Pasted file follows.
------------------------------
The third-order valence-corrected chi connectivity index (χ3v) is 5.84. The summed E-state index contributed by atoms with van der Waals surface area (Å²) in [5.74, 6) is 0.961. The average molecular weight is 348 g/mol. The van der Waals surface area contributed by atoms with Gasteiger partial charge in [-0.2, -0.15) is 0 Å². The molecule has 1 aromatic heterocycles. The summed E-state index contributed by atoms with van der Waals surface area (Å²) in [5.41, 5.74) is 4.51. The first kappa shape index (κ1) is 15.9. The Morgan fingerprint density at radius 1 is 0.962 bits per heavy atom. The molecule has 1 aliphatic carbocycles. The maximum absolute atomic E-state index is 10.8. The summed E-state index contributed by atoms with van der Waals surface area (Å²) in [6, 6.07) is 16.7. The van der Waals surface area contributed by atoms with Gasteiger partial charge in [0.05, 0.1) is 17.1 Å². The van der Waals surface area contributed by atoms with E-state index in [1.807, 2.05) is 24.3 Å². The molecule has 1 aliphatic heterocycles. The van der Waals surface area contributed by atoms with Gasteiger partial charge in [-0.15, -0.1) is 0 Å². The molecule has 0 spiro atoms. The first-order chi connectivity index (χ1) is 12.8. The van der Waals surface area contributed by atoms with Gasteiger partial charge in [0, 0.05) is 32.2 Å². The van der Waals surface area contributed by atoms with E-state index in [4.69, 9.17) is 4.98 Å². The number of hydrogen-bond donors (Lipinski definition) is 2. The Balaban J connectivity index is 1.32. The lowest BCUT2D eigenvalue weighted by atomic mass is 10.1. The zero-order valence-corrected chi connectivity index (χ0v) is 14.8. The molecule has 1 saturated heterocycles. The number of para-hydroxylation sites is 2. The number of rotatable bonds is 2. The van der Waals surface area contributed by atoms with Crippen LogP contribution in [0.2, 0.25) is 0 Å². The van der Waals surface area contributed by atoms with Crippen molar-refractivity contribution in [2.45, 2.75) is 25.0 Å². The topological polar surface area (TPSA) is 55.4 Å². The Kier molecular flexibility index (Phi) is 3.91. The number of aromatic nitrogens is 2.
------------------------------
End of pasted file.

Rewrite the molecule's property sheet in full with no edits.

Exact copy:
The third-order valence-corrected chi connectivity index (χ3v) is 5.84. The summed E-state index contributed by atoms with van der Waals surface area (Å²) in [5.74, 6) is 0.961. The average molecular weight is 348 g/mol. The van der Waals surface area contributed by atoms with Gasteiger partial charge in [-0.2, -0.15) is 0 Å². The molecule has 1 aromatic heterocycles. The summed E-state index contributed by atoms with van der Waals surface area (Å²) in [5.41, 5.74) is 4.51. The first kappa shape index (κ1) is 15.9. The Morgan fingerprint density at radius 1 is 0.962 bits per heavy atom. The molecule has 1 aliphatic carbocycles. The maximum absolute atomic E-state index is 10.8. The summed E-state index contributed by atoms with van der Waals surface area (Å²) in [6, 6.07) is 16.7. The van der Waals surface area contributed by atoms with Gasteiger partial charge in [0.05, 0.1) is 17.1 Å². The van der Waals surface area contributed by atoms with E-state index in [1.807, 2.05) is 24.3 Å². The molecule has 1 aliphatic heterocycles. The van der Waals surface area contributed by atoms with Gasteiger partial charge in [-0.15, -0.1) is 0 Å². The molecule has 0 spiro atoms. The first-order chi connectivity index (χ1) is 12.8. The van der Waals surface area contributed by atoms with Gasteiger partial charge in [0, 0.05) is 32.2 Å². The van der Waals surface area contributed by atoms with E-state index in [4.69, 9.17) is 4.98 Å². The number of hydrogen-bond donors (Lipinski definition) is 2. The Balaban J connectivity index is 1.32. The lowest BCUT2D eigenvalue weighted by atomic mass is 10.1. The zero-order valence-corrected chi connectivity index (χ0v) is 14.8. The molecule has 1 saturated heterocycles. The number of para-hydroxylation sites is 2. The number of rotatable bonds is 2. The van der Waals surface area contributed by atoms with Crippen LogP contribution in [0.2, 0.25) is 0 Å². The van der Waals surface area contributed by atoms with Crippen molar-refractivity contribution in [2.45, 2.75) is 25.0 Å². The topological polar surface area (TPSA) is 55.4 Å². The Kier molecular flexibility index (Phi) is 3.91. The number of aromatic nitrogens is 2.